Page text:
Gemological Refractometer is the Essential Tool for Gemologists
Since December, I have been searching eBay for a used GIA refractometer. It is the essential tool of gemologists to identify stones by measuring a stone's refractive index. I finally managed to purchase one last week and it arrived two days ago. The first thing I noticed was that it was light; in fact, my Ipod weighs more. Under closer inspection, I noticed a few things:
The lid felt warm to the touch, indicating that it was made of plastic.
There was no serial number
It did have this label in the front
The hemicylinder was free of deep scratches (a good thing)
Did I purchase a reproduction? This piece of equipment sells on the GIA website for over $900! I immediately posted a query on the Gemologyonline.com forum, asking the experts there what they thought of my purchase. Surprisingly, I learned that modern GIA refractometers are indeed made of plastic! They suggested to test the instrument before returning. To be honest, I had already packed up the refractometer to be returned to the eBay seller, so I cracked open the package again, but this time, I would test a known stone. I chose my 5 carat sapphire.
5 carat sapphire, heated, VS, color ranging from dark blue to royal blue to light blue
I brought out my well-used grey polymer clay and made a large stand for my flashlight. I also used some to make a donut to hold the yellow filter on top of my flashlight.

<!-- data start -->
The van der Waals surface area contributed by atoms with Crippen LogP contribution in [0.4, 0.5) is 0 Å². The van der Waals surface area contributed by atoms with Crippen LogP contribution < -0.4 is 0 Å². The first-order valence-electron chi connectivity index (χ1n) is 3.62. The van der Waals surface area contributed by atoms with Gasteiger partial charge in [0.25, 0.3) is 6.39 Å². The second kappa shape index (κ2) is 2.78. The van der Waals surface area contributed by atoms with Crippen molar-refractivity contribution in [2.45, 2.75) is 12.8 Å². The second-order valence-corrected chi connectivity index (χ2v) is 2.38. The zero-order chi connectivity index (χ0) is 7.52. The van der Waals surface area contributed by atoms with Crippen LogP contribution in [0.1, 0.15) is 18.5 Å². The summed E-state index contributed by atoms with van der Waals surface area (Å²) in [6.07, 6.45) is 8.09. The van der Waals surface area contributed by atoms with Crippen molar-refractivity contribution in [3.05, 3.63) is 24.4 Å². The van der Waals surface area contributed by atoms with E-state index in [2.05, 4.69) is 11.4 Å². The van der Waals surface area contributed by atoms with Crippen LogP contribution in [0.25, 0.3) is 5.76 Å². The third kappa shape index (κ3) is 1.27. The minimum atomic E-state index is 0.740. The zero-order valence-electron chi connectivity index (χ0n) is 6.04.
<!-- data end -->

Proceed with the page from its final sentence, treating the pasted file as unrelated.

FIMO donut holding yellow filter (purchased from eBay) filters out all light except 589nm which is the color of burning sodium (table salt). This provides the appropriate color of light to view the refractometer readings.
Flashlight propped up with the FIMO
A week before, I purchased a small bottle of RI fluid from eBay.
Instead of clear, it was cloudy with chunks of wax that had leaked from the rim of the bottle into the fluid. The seller insisted that it was still usable, so I gave it a try. I put a very very tiny drop on the hemicylinder and gently placed my stone on top of the drop.
Here is the photo of the results:
Sapphire has an RI of 1.76 to 1.77. This clearly is not correct with a reading of just over 1.5.
However, if I dip my head down, the shadow moves lower to around 1.7. I tried to follow the published instructions but I couldn't find the blue-green band that indicates that your eyes are aligned with the refractometer. Are my poor results caused by the faulty RI liquid or the refractometer?
After discussing my results with my husband, I realize that I'm not willing to risk my $400 on a used item and would rather buy a new refractometer. However, I'm not going to buy a GIA brand, but a Gempro:
Gempro refractometer retails for $545 at Kingsley North.
It comes with RI liquid, yellow filter, flashlight, and polarizing filter.
I also learned today that the Gempro refractometer is also plastic like the GIA version. The only all-metal body refractometers were made by the GIA 20 years ago. I will be ordering a Gempro tomorrow after I have shipped out the eBay-purchased refractometer.
**Update: I did not buy the Gempro refractometer but a 1950's Rayner refractometer.